Julian’s death resulted in emotional injury to Mr. Lopez. During the middle of his childhood, when other children were busy reading and building relationships, Mr. Lopez was working on the farm trying to make ends meet.

During this stage, he lacked interpersonal connections, the development of friendships, and less social interaction. This can be noted as the reason why in the interview, he never seemed to have value for other people he did not know, since he was more focused on what he has achieved.

During late adolescence, Mr. Lopez’s life took a different angle. Despite having being brought up in a family that made his psychological development unstable, he got a chance to enroll in the military. At this stage, a person is expected to be developing stable relationships and live in groups. In the army, he got the chance to co-exist with a group of soldiers where life was more bearable.

According to army regulations, one’s life is dictated to following superiors’ orders. Human beings develop mode of behavior from factors arising from socialization right from childhood adulthood; the nature of leadership and experience at military camps led to Lopez behavior modification.

This is when someone is able to take control of his life and change his life for the better. It is in this stage that Mr. Lopez realized he had been lost while dating a number of women, so he decided to concentrate on one woman (Robertson, 2010; 34).

Human values, beliefs and morals are largely influenced by society, culture, and hereditary factors. Societies have different mechanisms that are geared to re-enforcing certain behavior that is deemed acceptable. When Julian died, the culture of the family was revealed, and they believed that someone had to be given a decent burial. Later on, Mr. Lopez names his first child after the late brother that show affection and love.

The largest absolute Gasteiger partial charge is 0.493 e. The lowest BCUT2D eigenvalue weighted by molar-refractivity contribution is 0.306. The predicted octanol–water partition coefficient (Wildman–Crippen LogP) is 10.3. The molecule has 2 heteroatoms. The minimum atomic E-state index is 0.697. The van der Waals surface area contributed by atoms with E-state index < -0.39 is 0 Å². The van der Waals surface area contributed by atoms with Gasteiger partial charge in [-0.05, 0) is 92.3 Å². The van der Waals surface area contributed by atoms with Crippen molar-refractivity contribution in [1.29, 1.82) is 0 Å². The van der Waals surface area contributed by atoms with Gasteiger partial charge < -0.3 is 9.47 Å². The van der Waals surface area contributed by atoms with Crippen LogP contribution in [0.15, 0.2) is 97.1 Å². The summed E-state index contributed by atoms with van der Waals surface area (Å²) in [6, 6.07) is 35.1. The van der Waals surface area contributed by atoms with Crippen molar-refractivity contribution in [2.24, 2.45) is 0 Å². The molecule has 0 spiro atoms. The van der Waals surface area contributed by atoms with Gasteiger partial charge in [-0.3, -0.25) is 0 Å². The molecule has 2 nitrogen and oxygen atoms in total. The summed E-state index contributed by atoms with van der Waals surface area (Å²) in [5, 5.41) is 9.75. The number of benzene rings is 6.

However, as human beings interact with each other and change their lifestyle, they can also be compelled to change their mode of belief through behavior modification, which in most cases conflicts with previously instilled values. There was cultural value that Mr. Lopez placed on the son by using his brother’s name shows how gender differences have been developed in the community.

The boy child is seen to be the future caretaker of the family, through the way Mr. Lopez’s father acted and how they saw the boy as the breadwinner. Being a man or a woman is not wholly defined by biological aspects of an individual but goes further to include social, economical, political, culturally and other social aspects. Social aspects define the idea that sex is given biologically but its roles and expectation, which are seen to be different.

This has been agreed by psychologists, sociologists its and political scientists. Femininity and masculinity are socially and historically constructed; these aspects define the characters and life either female or male has to play in the society. The society of Lopez reinforced the differences and masculinity was seen to be more prestigious.

According to Erikson’s Developmental Stages theory, the age of Lopez is the time of reflection; this is where someone is willing to discuss his achievements and failures in life. It is the ages when someone accepts life the way it has been and is willing to advice and offer an insight about what he feel about his life.

When Lopez was being interviewed, he was jovial and willing to offer information, and he could lighten up when discussing his success. He could also talk in a cautious tone when he speaking of an experience that made him or others suffers. This is the stage that one seems to be more willing to look for peace and love with the universe. He does not want to hurt and also deals with health issues occasionally.

At this stage, one does not have the time to evaluate what other people did to him that might have caused him any problems but reflects on how he has changed other people’s life for the better (Fabes, 2003; 123).

Peck’s Theory of Psychological Development

According to Peck’s Theory of Psychological Development a person’s experiences during middle adult hood has an influence on his later life. The theory bring about four main areas that need to be developed, and young adults need to have health socializing than sexualizing in human relationship. (Zastrow & Kirst-Ashman, 2004;56)

When Lopez got into the army, his perception of women changed, he valued them and decided to have one woman as the sole lover. Despite the change, the family had initiated the role that men has to play in a relationship, they were supposed to take care of their families and incase the wife was to work it should be to support the man.